Our logo

The central crest (containing the heart shapes) makes reference to the city of Montreal’s logo. The angle, colour and the shape have been transformed from the original to represent the six NETWORK’s Working Committees. In the center, we find a tepee and an inukshuk, which remind us that the NETWORK answers directly to the needs of the Montreal Aboriginal population – individuals from the First Nations, as well as Inuit city dwellers.

The hands symbolize the community’s foundation as well as its actions, strength and support of the NETWORK. The feathers, the ulu, and the variety of colours – including the medicine wheel’s red, yellow, black and white, along with blue, green and orange – underline the diversity of the Aboriginal community of the greater Montreal area. The ulu, for example, represents the indispensable leadership of women in the NETWORK, such as the women involved with the Montreal Aboriginal Women’s Shelter, one of the primary initiators of the NETWORK. As well, this knife traditionally used by Inuit women, emphasizes that beyond the will expressed by all the NETWORK’s partners, the Working Committees must develop and use suitable tools to fulfill their mandates and priorities. The infinity sign represents the Métis people who come from Canadian Métis communities.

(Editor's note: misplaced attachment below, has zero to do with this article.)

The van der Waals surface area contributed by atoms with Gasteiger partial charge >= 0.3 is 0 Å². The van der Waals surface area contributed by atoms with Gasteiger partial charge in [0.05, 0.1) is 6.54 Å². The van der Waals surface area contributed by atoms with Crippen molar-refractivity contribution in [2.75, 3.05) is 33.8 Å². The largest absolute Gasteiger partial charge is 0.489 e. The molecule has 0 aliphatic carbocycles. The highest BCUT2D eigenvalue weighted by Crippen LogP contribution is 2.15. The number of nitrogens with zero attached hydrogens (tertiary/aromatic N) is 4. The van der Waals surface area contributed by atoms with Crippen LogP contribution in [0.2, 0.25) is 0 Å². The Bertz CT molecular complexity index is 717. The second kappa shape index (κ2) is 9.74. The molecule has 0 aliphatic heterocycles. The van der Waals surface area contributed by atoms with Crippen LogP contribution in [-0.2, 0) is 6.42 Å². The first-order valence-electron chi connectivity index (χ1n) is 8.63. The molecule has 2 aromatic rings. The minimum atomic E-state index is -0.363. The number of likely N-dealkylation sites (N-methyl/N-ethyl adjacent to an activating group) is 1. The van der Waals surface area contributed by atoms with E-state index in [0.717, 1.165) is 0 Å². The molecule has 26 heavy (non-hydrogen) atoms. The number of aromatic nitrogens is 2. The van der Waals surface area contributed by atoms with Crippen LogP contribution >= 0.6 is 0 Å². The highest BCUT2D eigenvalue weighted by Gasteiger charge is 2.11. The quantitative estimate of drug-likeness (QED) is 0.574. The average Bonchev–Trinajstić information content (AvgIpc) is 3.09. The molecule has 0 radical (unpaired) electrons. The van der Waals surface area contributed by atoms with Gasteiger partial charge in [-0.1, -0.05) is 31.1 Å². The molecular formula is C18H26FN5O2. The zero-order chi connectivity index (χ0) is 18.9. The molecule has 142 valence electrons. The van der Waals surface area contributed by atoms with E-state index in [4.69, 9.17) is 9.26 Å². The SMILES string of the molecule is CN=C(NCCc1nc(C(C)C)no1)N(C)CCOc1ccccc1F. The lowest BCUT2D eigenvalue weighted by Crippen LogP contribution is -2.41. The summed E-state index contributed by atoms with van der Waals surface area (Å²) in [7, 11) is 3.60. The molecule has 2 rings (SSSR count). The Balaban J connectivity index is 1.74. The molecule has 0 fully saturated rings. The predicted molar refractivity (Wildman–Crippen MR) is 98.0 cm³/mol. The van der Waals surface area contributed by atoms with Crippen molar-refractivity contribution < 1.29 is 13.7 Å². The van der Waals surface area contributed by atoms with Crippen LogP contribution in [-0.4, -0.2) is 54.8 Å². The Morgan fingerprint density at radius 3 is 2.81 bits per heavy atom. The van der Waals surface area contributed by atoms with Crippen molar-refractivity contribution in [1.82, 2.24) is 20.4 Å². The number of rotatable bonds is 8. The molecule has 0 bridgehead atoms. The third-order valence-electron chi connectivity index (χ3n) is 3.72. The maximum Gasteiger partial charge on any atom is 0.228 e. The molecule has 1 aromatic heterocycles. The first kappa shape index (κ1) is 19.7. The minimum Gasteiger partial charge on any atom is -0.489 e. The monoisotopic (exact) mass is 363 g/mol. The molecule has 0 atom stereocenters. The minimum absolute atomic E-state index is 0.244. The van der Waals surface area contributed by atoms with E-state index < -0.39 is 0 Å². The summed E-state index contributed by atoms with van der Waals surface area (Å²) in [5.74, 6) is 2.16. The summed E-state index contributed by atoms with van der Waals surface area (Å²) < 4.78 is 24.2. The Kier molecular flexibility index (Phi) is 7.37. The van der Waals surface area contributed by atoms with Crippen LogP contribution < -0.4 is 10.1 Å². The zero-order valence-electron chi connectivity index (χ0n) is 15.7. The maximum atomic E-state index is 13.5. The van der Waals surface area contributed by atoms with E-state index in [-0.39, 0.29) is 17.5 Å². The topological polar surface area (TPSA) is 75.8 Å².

Presentation of the Logo Designer

 

Martin Dubé is a Cree from northern Saskatchewan who has lived in Montreal for most of his life. He has been a graphic designer for the past thirteen years, is married and has three children. Martin started his own graphic production company, Mikisew’s Cree-ations, six years ago. The work he does is inspired by Aboriginal art and culture, specifically that of the West coast of Turtle Island.

Martin’s past experience have on the one hand influenced his creative process, and on the other, his awareness of the environment – its beauty, majesty and strength, as well as its fragility. This past experience includes a three-year program of study in Puvirnituq; travels across Canada – from Lourdes-de-Blanc-Sablon (Quebec) to Nanaimo (British-Columbia); and a yearlong stay in his home community in Lac La Ronge to strengthen the connections with his roots, before returning to Montreal to settle down.

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